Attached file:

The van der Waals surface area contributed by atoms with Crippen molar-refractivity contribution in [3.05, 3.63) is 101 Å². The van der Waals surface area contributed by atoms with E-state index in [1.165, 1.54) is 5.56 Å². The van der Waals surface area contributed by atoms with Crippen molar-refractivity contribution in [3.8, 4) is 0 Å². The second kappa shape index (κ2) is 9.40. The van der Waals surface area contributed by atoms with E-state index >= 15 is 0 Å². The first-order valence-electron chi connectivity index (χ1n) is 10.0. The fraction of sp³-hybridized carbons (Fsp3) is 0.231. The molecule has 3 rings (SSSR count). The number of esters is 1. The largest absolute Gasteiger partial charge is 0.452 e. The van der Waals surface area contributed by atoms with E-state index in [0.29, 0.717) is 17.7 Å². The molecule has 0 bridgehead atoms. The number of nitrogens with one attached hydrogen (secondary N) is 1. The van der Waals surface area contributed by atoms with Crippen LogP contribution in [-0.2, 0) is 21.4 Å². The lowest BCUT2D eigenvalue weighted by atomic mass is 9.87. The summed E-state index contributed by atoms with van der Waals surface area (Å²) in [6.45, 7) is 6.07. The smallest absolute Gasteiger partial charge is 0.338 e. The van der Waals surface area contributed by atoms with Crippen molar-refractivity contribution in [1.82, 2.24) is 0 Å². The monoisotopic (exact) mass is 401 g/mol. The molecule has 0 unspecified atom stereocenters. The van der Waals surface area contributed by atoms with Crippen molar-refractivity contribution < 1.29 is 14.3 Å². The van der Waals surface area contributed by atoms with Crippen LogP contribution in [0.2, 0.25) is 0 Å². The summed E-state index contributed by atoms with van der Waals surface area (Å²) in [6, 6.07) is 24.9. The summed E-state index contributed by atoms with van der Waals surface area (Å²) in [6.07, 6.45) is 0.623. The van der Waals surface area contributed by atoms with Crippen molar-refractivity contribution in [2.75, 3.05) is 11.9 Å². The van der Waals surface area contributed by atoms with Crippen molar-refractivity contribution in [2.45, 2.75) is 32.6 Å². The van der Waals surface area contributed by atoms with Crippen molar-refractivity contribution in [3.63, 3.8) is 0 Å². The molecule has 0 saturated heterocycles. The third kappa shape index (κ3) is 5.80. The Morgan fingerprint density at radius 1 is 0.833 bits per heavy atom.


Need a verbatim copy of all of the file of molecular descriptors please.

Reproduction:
The van der Waals surface area contributed by atoms with Crippen molar-refractivity contribution in [3.05, 3.63) is 101 Å². The van der Waals surface area contributed by atoms with E-state index in [1.165, 1.54) is 5.56 Å². The van der Waals surface area contributed by atoms with Crippen molar-refractivity contribution in [3.8, 4) is 0 Å². The second kappa shape index (κ2) is 9.40. The van der Waals surface area contributed by atoms with E-state index >= 15 is 0 Å². The first-order valence-electron chi connectivity index (χ1n) is 10.0. The fraction of sp³-hybridized carbons (Fsp3) is 0.231. The molecule has 3 rings (SSSR count). The number of esters is 1. The largest absolute Gasteiger partial charge is 0.452 e. The van der Waals surface area contributed by atoms with E-state index in [0.29, 0.717) is 17.7 Å². The molecule has 0 bridgehead atoms. The number of nitrogens with one attached hydrogen (secondary N) is 1. The van der Waals surface area contributed by atoms with Crippen LogP contribution in [-0.2, 0) is 21.4 Å². The lowest BCUT2D eigenvalue weighted by atomic mass is 9.87. The summed E-state index contributed by atoms with van der Waals surface area (Å²) in [6.45, 7) is 6.07. The smallest absolute Gasteiger partial charge is 0.338 e. The van der Waals surface area contributed by atoms with Crippen molar-refractivity contribution in [1.82, 2.24) is 0 Å². The monoisotopic (exact) mass is 401 g/mol. The molecule has 0 unspecified atom stereocenters. The van der Waals surface area contributed by atoms with Crippen molar-refractivity contribution < 1.29 is 14.3 Å². The van der Waals surface area contributed by atoms with Crippen LogP contribution in [0.2, 0.25) is 0 Å². The summed E-state index contributed by atoms with van der Waals surface area (Å²) in [6, 6.07) is 24.9. The summed E-state index contributed by atoms with van der Waals surface area (Å²) in [6.07, 6.45) is 0.623. The van der Waals surface area contributed by atoms with Crippen molar-refractivity contribution in [2.75, 3.05) is 11.9 Å². The van der Waals surface area contributed by atoms with Crippen molar-refractivity contribution in [2.45, 2.75) is 32.6 Å². The van der Waals surface area contributed by atoms with Crippen molar-refractivity contribution in [3.63, 3.8) is 0 Å². The molecule has 0 saturated heterocycles. The third kappa shape index (κ3) is 5.80. The Morgan fingerprint density at radius 1 is 0.833 bits per heavy atom.